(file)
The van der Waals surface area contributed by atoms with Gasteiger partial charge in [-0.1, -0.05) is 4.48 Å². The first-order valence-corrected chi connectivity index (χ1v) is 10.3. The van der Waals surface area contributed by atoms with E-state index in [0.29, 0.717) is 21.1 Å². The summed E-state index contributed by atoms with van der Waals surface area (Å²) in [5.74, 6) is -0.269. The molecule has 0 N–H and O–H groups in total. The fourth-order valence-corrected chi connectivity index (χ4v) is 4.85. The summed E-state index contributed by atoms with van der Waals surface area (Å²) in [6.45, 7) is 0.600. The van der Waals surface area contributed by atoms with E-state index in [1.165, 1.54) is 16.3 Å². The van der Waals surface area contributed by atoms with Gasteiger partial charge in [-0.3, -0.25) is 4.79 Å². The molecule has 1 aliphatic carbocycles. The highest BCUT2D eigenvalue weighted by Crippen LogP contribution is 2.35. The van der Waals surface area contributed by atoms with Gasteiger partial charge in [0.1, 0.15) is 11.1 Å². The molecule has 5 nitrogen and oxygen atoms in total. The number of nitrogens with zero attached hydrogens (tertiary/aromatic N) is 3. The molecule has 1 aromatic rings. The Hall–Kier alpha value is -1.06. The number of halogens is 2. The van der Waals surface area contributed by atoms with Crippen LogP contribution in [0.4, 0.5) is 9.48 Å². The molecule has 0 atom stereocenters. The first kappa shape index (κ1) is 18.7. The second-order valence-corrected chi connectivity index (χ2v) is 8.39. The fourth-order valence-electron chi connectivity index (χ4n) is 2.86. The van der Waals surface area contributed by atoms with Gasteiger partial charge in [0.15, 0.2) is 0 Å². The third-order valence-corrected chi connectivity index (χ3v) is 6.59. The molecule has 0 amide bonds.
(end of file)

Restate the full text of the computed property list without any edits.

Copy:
The van der Waals surface area contributed by atoms with Gasteiger partial charge in [-0.1, -0.05) is 4.48 Å². The first-order valence-corrected chi connectivity index (χ1v) is 10.3. The van der Waals surface area contributed by atoms with E-state index in [0.29, 0.717) is 21.1 Å². The summed E-state index contributed by atoms with van der Waals surface area (Å²) in [5.74, 6) is -0.269. The molecule has 0 N–H and O–H groups in total. The fourth-order valence-corrected chi connectivity index (χ4v) is 4.85. The summed E-state index contributed by atoms with van der Waals surface area (Å²) in [6.45, 7) is 0.600. The van der Waals surface area contributed by atoms with E-state index in [1.165, 1.54) is 16.3 Å². The van der Waals surface area contributed by atoms with Gasteiger partial charge in [-0.3, -0.25) is 4.79 Å². The molecule has 1 aliphatic carbocycles. The highest BCUT2D eigenvalue weighted by Crippen LogP contribution is 2.35. The van der Waals surface area contributed by atoms with Gasteiger partial charge in [0.1, 0.15) is 11.1 Å². The molecule has 5 nitrogen and oxygen atoms in total. The number of nitrogens with zero attached hydrogens (tertiary/aromatic N) is 3. The molecule has 1 aromatic rings. The Hall–Kier alpha value is -1.06. The number of halogens is 2. The van der Waals surface area contributed by atoms with Crippen LogP contribution in [0.4, 0.5) is 9.48 Å². The molecule has 0 atom stereocenters. The first kappa shape index (κ1) is 18.7. The second-order valence-corrected chi connectivity index (χ2v) is 8.39. The fourth-order valence-electron chi connectivity index (χ4n) is 2.86. The van der Waals surface area contributed by atoms with Gasteiger partial charge in [0.15, 0.2) is 0 Å². The third-order valence-corrected chi connectivity index (χ3v) is 6.59. The molecule has 0 amide bonds.